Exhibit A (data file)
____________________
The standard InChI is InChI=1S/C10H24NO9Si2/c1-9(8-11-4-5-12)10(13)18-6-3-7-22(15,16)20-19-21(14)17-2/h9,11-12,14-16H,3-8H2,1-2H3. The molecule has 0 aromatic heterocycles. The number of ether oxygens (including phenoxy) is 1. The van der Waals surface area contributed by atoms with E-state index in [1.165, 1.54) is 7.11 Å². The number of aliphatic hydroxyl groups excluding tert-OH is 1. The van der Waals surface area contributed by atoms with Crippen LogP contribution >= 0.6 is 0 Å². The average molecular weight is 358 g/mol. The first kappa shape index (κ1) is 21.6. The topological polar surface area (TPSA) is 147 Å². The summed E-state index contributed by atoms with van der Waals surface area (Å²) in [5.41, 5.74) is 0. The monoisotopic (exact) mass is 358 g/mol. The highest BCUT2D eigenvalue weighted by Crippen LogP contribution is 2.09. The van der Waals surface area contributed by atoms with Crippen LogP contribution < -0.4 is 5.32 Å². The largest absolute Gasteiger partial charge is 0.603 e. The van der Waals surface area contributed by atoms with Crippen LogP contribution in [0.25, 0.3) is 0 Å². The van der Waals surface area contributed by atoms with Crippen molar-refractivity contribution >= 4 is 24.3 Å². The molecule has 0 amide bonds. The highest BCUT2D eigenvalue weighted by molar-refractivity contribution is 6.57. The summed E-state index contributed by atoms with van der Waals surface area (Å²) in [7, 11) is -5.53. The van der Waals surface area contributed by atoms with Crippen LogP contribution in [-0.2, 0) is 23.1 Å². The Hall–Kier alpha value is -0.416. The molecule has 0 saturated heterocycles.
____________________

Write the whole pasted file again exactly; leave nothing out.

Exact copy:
The standard InChI is InChI=1S/C10H24NO9Si2/c1-9(8-11-4-5-12)10(13)18-6-3-7-22(15,16)20-19-21(14)17-2/h9,11-12,14-16H,3-8H2,1-2H3. The molecule has 0 aromatic heterocycles. The number of ether oxygens (including phenoxy) is 1. The van der Waals surface area contributed by atoms with E-state index in [1.165, 1.54) is 7.11 Å². The number of aliphatic hydroxyl groups excluding tert-OH is 1. The van der Waals surface area contributed by atoms with Crippen LogP contribution >= 0.6 is 0 Å². The average molecular weight is 358 g/mol. The first kappa shape index (κ1) is 21.6. The topological polar surface area (TPSA) is 147 Å². The summed E-state index contributed by atoms with van der Waals surface area (Å²) in [5.41, 5.74) is 0. The monoisotopic (exact) mass is 358 g/mol. The highest BCUT2D eigenvalue weighted by Crippen LogP contribution is 2.09. The van der Waals surface area contributed by atoms with Crippen LogP contribution < -0.4 is 5.32 Å². The largest absolute Gasteiger partial charge is 0.603 e. The van der Waals surface area contributed by atoms with Crippen LogP contribution in [0.25, 0.3) is 0 Å². The van der Waals surface area contributed by atoms with Crippen molar-refractivity contribution >= 4 is 24.3 Å². The molecule has 0 amide bonds. The highest BCUT2D eigenvalue weighted by molar-refractivity contribution is 6.57. The summed E-state index contributed by atoms with van der Waals surface area (Å²) in [7, 11) is -5.53. The van der Waals surface area contributed by atoms with Crippen LogP contribution in [-0.2, 0) is 23.1 Å². The Hall–Kier alpha value is -0.416. The molecule has 0 saturated heterocycles.